Posted in People, Things with tags , , , , on March 29, 2009 by kat3000

2752789551_c3c01bbd26 Commonly referred to as the “Houndstooth Desert Scarf” “arabic rag” or “the Arafat scarf” (not at all offensive), the Keffiyeh scarf has proven itself to be multi-functional within the Hip-Hop community. Rappers often wear the scarves to align themselves with political statements that they may or not be aware of. The signature “red is for the revolution” color, implies that not only is the rapper into the revolution, he’s into the Arabic version of it, which in the mind of most middle Americans means a Jihad. Not too many rappers know what a Jihad really is nor would they even know what to do in one, but the idea that they might partake in it is reason enough to wear the scarf. For rappers who understand the potential political undertones associated with a Keffiyeh scarf, they wear it as a means of appearing sophisticated and gentlemanly. This version of the scarf is usually worn in the black and white pattern – hence the nuvo-titling of Houndstooth Desert Scarf. Finally, as the scarf trickled down to the Hipster Rap movement, it just began to serve as a means of neck warmth in the crispy Brooklyn weather…available in pink and purple.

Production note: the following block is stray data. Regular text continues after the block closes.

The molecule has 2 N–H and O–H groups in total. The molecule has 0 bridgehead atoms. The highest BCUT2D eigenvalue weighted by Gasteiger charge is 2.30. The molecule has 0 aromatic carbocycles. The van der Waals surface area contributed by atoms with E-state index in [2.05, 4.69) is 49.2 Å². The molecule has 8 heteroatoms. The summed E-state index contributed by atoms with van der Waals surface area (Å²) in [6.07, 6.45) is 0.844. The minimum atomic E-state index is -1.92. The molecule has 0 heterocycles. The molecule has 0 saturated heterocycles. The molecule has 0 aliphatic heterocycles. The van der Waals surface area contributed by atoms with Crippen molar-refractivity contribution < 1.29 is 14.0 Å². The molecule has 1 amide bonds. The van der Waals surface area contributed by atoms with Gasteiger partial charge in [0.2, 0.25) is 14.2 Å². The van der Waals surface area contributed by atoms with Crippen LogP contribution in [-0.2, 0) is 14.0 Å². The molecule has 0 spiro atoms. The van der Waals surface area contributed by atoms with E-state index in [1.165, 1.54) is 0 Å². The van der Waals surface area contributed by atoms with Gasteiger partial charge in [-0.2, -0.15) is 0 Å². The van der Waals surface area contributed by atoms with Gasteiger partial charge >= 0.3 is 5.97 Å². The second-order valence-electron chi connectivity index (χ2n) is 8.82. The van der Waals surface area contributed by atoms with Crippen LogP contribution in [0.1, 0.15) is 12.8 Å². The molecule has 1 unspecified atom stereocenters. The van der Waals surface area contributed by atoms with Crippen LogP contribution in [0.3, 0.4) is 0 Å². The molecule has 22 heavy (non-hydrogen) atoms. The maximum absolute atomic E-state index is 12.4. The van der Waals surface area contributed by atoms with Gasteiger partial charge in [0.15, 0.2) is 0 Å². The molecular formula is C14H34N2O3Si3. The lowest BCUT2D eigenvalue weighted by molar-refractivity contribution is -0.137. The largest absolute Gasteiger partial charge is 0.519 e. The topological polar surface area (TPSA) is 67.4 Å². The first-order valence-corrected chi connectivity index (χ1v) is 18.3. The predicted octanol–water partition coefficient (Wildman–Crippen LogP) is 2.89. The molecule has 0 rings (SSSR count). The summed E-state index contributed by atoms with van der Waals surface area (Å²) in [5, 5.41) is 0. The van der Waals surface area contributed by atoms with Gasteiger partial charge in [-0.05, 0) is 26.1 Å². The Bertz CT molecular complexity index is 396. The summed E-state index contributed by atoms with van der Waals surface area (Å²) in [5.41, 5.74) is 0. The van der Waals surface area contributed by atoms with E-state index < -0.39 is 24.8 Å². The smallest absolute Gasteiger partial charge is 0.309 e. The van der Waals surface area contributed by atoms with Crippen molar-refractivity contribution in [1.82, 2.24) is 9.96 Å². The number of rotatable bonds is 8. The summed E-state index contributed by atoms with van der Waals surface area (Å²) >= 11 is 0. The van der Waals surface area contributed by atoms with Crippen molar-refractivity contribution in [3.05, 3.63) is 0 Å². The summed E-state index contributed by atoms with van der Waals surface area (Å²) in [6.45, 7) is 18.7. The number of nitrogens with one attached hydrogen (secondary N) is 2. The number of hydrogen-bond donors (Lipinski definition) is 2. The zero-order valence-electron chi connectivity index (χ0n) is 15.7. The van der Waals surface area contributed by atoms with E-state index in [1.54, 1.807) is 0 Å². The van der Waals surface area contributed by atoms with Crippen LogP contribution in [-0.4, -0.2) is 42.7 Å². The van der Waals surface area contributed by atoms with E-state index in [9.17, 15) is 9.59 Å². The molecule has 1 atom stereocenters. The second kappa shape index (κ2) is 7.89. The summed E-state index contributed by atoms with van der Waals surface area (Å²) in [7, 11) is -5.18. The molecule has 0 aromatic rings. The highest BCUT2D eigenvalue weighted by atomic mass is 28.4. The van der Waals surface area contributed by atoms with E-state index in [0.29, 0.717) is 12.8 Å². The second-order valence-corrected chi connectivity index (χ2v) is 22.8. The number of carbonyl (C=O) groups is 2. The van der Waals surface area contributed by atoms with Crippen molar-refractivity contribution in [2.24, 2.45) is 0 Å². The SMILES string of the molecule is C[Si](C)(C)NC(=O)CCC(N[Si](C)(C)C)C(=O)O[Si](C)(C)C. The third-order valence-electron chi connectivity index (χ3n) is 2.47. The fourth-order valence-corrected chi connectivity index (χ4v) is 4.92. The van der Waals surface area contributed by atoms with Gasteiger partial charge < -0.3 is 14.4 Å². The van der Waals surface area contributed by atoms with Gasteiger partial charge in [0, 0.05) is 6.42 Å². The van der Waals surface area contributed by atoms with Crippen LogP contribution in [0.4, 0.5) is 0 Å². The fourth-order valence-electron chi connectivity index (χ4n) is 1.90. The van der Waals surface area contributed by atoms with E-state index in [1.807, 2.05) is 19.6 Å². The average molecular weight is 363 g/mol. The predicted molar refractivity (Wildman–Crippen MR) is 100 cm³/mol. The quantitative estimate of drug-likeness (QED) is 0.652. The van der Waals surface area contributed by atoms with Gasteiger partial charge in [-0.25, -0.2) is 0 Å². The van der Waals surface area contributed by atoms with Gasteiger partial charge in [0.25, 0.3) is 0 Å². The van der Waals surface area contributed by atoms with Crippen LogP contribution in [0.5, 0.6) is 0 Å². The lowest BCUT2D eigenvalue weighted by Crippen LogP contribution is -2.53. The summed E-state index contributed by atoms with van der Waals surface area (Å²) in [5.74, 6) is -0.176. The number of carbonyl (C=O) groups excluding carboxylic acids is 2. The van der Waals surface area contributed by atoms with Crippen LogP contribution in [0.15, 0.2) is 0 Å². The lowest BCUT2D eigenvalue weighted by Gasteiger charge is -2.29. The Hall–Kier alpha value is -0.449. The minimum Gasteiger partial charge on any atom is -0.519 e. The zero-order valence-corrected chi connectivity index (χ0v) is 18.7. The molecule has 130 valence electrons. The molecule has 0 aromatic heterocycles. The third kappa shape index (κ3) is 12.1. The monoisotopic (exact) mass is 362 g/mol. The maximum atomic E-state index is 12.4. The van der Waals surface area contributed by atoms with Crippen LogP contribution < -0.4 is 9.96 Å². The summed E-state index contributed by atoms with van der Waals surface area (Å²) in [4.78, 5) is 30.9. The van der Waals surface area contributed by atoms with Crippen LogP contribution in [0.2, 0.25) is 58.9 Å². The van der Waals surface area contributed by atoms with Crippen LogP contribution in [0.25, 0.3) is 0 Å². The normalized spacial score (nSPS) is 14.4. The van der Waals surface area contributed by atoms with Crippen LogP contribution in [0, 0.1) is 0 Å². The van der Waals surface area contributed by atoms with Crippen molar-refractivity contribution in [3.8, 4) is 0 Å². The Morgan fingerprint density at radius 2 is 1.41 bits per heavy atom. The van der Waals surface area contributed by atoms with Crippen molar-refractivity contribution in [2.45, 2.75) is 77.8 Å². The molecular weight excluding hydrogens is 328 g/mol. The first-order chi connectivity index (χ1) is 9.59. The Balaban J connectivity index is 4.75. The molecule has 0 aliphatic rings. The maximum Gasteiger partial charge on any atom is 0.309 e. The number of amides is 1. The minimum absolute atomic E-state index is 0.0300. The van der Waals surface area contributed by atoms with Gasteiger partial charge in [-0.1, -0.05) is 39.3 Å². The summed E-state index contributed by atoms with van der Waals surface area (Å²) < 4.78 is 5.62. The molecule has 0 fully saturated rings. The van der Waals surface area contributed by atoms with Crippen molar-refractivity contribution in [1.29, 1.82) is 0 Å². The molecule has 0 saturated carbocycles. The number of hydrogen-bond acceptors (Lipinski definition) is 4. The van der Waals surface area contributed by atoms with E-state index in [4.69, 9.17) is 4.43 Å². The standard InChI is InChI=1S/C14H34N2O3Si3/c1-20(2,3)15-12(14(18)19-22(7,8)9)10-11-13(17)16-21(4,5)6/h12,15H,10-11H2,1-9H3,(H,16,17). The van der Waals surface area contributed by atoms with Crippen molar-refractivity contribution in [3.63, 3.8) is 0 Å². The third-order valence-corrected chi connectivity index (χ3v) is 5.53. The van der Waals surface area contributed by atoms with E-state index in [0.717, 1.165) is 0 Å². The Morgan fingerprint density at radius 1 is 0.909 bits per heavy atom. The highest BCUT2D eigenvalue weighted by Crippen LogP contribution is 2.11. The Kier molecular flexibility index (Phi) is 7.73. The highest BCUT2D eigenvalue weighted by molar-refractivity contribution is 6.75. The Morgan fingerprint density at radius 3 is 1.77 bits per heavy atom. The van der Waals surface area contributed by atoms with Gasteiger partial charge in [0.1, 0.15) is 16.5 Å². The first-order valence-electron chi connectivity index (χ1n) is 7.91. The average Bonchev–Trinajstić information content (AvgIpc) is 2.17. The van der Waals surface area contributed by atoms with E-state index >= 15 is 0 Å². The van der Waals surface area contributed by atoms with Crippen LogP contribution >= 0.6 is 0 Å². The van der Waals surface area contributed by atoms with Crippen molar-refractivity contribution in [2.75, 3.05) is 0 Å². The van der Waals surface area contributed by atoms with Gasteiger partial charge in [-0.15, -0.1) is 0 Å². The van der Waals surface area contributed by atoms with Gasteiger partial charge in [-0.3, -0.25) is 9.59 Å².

Aaliyah Haughton

Posted in People, Places, Things, Uncategorized on January 16, 2009 by kat3000

aaliyah2 No one could ever hate on Aaliyah. She would have turned 30 today. Hip-Hop loves Aaliyah for being one of the official girls who was still the ride or die chick. While simultaneously being the woman that most emcees wanted to chill with and marry, Aaliyah had that intangible something, which radiated through her personality, style, and music. Her sound was the turning point where R&B met Hip-Hop. With Timbaland’s production, Aaliyah brought forth a Hip-Hop friendly sound that still achieved the essence of R&B. We love her, we miss her, we wish her a Happy Birthday.

The American Flag

Posted in Things on January 12, 2009 by kat3000